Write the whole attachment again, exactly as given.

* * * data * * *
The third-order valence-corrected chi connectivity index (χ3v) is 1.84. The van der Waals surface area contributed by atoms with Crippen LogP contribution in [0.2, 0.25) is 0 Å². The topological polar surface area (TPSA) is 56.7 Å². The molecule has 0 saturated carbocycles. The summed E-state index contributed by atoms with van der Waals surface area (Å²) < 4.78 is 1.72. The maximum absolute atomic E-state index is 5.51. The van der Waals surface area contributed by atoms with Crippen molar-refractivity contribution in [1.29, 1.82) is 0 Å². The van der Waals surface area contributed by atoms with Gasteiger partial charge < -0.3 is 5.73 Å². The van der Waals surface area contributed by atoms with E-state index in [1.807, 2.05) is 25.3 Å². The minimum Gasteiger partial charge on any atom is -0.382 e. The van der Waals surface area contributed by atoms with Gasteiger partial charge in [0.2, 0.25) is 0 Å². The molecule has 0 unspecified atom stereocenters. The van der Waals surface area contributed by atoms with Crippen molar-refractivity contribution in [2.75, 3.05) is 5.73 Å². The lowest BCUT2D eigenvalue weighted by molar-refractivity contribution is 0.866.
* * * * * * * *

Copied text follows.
The third-order valence-corrected chi connectivity index (χ3v) is 1.84. The van der Waals surface area contributed by atoms with Crippen LogP contribution in [0.2, 0.25) is 0 Å². The topological polar surface area (TPSA) is 56.7 Å². The molecule has 0 saturated carbocycles. The summed E-state index contributed by atoms with van der Waals surface area (Å²) < 4.78 is 1.72. The maximum absolute atomic E-state index is 5.51. The van der Waals surface area contributed by atoms with Crippen molar-refractivity contribution in [1.29, 1.82) is 0 Å². The van der Waals surface area contributed by atoms with Gasteiger partial charge < -0.3 is 5.73 Å². The van der Waals surface area contributed by atoms with E-state index in [1.807, 2.05) is 25.3 Å². The minimum Gasteiger partial charge on any atom is -0.382 e. The van der Waals surface area contributed by atoms with Gasteiger partial charge in [0.2, 0.25) is 0 Å². The molecule has 0 unspecified atom stereocenters. The van der Waals surface area contributed by atoms with Crippen molar-refractivity contribution in [2.75, 3.05) is 5.73 Å². The lowest BCUT2D eigenvalue weighted by molar-refractivity contribution is 0.866.